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Old 12-13-2018, 12:20 PM   #14
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Nice catch and nice boat. What the name before you bought it?
Her name is currently Paladin, but we are in the process of CG Documentation and renaming her Mabuhay (Live Life!).

Of course she handles and drives much differently from our previous 01 Bayliner 3788, it will be an adventure getting to know all the ins and out of this boat.
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Old 12-13-2018, 01:35 PM   #15
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Looks identical to Sonas except for the much wider swim platform.

Two cabins or three? And what engines?
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Old 12-13-2018, 02:15 PM   #16
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She is the 3 cabin layout, and powered by twin 660hp Cat 3196 motors. Don't know if the fuel meters are accurate but at 9.5kts she was burning 8 gph total. During sea trial she hit 20kts but gulping diesel like there was no tomorrow!
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Old 12-13-2018, 05:29 PM   #17
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You have a beautiful boat there!

What kind of headroom do you have in the engine room?
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Old 12-13-2018, 05:44 PM   #18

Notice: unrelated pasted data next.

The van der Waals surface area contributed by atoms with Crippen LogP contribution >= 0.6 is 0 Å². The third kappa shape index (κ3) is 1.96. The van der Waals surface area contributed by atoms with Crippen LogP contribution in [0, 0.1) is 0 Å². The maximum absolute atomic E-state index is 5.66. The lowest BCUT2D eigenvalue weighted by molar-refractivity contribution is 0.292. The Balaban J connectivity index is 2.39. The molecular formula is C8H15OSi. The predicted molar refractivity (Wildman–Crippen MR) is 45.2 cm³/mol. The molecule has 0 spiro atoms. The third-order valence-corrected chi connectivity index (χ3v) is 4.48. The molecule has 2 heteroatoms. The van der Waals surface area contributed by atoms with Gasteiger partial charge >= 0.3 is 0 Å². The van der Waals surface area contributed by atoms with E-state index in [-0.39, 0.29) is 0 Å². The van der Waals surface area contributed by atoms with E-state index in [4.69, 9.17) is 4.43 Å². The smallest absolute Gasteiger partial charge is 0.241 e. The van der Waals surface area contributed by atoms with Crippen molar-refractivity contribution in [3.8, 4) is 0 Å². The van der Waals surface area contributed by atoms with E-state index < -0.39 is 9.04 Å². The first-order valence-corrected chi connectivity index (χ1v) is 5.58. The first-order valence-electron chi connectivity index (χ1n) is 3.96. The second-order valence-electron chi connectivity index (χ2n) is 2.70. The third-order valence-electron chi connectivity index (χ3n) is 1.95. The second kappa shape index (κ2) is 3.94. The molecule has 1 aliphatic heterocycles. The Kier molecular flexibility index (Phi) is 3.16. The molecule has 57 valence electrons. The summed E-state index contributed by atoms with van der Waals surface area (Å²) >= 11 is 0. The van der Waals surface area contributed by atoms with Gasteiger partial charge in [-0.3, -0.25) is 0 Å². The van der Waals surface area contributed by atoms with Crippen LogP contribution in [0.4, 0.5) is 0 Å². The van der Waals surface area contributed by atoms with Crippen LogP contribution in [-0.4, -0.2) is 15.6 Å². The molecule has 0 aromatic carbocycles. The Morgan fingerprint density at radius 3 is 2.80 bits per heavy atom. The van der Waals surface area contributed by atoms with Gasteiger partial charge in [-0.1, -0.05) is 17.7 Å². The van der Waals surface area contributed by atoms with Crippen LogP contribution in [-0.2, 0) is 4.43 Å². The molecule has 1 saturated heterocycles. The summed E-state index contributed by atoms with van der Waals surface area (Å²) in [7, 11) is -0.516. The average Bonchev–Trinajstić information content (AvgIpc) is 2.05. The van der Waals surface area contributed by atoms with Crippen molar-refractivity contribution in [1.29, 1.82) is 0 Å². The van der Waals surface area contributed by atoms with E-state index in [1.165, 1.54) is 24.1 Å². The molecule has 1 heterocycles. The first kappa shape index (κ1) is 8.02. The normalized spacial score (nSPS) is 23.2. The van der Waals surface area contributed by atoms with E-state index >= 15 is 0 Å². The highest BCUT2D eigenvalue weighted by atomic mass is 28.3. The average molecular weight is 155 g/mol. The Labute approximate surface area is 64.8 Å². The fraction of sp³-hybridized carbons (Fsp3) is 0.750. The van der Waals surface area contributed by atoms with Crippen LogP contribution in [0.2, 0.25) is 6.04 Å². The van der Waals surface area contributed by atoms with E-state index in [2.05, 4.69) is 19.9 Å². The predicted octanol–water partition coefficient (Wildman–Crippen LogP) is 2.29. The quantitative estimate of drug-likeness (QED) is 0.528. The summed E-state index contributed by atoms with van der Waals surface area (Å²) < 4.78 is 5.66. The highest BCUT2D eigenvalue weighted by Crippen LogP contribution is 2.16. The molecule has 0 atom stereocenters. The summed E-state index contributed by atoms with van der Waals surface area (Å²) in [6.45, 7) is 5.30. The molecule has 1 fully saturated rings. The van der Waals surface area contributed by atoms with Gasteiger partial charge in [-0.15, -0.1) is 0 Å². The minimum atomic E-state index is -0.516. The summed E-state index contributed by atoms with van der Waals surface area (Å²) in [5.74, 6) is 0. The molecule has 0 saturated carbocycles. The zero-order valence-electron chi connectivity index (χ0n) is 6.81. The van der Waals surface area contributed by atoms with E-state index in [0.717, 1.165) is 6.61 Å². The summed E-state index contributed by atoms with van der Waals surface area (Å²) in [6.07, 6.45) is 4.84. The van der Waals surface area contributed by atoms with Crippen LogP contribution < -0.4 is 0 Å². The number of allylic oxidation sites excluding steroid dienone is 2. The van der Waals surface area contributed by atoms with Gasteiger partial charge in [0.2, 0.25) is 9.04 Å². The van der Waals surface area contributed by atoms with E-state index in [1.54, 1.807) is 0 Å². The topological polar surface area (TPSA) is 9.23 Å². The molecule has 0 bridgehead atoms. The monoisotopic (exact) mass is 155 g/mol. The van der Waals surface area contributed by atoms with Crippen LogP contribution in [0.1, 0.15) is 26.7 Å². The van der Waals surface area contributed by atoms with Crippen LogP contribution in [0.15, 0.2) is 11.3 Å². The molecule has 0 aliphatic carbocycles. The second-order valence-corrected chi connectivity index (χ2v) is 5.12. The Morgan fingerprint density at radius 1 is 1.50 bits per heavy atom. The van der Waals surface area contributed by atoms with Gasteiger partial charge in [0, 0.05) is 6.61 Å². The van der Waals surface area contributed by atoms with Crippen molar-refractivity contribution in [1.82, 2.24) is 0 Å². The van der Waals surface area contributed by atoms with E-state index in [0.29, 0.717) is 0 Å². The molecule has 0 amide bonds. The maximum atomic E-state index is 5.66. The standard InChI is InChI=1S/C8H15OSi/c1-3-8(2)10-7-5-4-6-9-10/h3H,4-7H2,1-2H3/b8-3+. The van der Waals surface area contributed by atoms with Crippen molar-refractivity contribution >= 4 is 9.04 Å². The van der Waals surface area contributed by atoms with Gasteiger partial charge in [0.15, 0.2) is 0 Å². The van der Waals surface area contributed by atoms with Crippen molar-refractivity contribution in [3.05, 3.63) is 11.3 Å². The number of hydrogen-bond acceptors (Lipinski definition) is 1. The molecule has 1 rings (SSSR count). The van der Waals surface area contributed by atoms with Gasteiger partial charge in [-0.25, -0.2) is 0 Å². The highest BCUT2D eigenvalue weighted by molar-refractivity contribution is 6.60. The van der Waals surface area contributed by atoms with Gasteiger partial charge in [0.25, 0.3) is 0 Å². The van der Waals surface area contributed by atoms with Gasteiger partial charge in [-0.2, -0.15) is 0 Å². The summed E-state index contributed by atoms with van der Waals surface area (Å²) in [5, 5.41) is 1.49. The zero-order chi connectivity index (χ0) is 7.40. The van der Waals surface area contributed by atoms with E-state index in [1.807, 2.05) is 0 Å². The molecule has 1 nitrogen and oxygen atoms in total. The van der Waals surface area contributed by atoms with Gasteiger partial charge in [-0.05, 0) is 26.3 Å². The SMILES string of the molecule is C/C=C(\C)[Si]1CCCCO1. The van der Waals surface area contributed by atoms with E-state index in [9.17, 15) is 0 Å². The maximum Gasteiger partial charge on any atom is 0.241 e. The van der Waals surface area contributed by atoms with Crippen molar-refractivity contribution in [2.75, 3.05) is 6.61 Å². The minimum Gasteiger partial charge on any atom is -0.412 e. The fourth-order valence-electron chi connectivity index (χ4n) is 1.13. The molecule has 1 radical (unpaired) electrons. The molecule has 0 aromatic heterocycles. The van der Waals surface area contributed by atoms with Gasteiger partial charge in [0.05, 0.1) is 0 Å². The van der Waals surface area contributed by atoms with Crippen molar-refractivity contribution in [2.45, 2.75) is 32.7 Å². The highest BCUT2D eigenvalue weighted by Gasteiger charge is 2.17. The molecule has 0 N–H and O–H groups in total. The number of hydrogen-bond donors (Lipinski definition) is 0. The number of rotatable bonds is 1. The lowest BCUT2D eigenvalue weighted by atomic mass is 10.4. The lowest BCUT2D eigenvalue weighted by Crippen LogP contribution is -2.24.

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She is the 3 cabin layout, and powered by twin 660hp Cat 3196 motors. Don't know if the fuel meters are accurate but at 9.5kts she was burning 8 gph total. During sea trial she hit 20kts but gulping diesel like there was no tomorrow!

If you're going by the mpd. The fuel calculation is done by injection duration. It should be reasonably close as long as the fuel API isn't far off the standard of 35. If you want the engine performance numbers from when it was factory tested. Just shoot me the engine sn# for both engines and I'll pull the data up and send it to you.
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Old 12-13-2018, 07:27 PM   #19
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She is the 3 cabin layout, and powered by twin 660hp Cat 3196 motors. Don't know if the fuel meters are accurate but at 9.5kts she was burning 8 gph total. During sea trial she hit 20kts but gulping diesel like there was no tomorrow!
WOW, 1320HP!

My GA 53 has a whopping 348hp total!

But it sounds like the 64 is a planing hull, where mine is not.
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Old 12-13-2018, 08:26 PM   #20
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Shimmy, Shimmy, Ko-Ko-BOP. That was me doing a dance to celebrate your new boat. Congrats.